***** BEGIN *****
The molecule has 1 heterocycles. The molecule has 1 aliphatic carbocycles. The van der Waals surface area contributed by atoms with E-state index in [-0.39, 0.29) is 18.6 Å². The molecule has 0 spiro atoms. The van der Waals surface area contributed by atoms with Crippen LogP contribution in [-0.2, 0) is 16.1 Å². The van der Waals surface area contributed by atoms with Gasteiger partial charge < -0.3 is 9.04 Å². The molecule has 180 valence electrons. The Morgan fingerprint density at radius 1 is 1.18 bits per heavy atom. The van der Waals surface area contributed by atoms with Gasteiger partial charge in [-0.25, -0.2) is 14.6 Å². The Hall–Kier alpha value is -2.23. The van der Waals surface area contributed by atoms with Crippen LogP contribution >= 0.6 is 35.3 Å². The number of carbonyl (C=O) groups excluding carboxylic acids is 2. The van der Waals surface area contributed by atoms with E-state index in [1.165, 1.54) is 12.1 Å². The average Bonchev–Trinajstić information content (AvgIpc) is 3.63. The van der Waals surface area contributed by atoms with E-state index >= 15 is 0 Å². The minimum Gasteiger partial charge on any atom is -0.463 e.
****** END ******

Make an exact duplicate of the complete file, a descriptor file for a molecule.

The molecule has 1 heterocycles. The molecule has 1 aliphatic carbocycles. The van der Waals surface area contributed by atoms with E-state index in [-0.39, 0.29) is 18.6 Å². The molecule has 0 spiro atoms. The van der Waals surface area contributed by atoms with Crippen LogP contribution in [-0.2, 0) is 16.1 Å². The van der Waals surface area contributed by atoms with Gasteiger partial charge < -0.3 is 9.04 Å². The molecule has 180 valence electrons. The Morgan fingerprint density at radius 1 is 1.18 bits per heavy atom. The van der Waals surface area contributed by atoms with Gasteiger partial charge in [-0.25, -0.2) is 14.6 Å². The Hall–Kier alpha value is -2.23. The van der Waals surface area contributed by atoms with Crippen LogP contribution >= 0.6 is 35.3 Å². The number of carbonyl (C=O) groups excluding carboxylic acids is 2. The van der Waals surface area contributed by atoms with E-state index in [1.165, 1.54) is 12.1 Å². The average Bonchev–Trinajstić information content (AvgIpc) is 3.63. The van der Waals surface area contributed by atoms with E-state index >= 15 is 0 Å². The minimum Gasteiger partial charge on any atom is -0.463 e.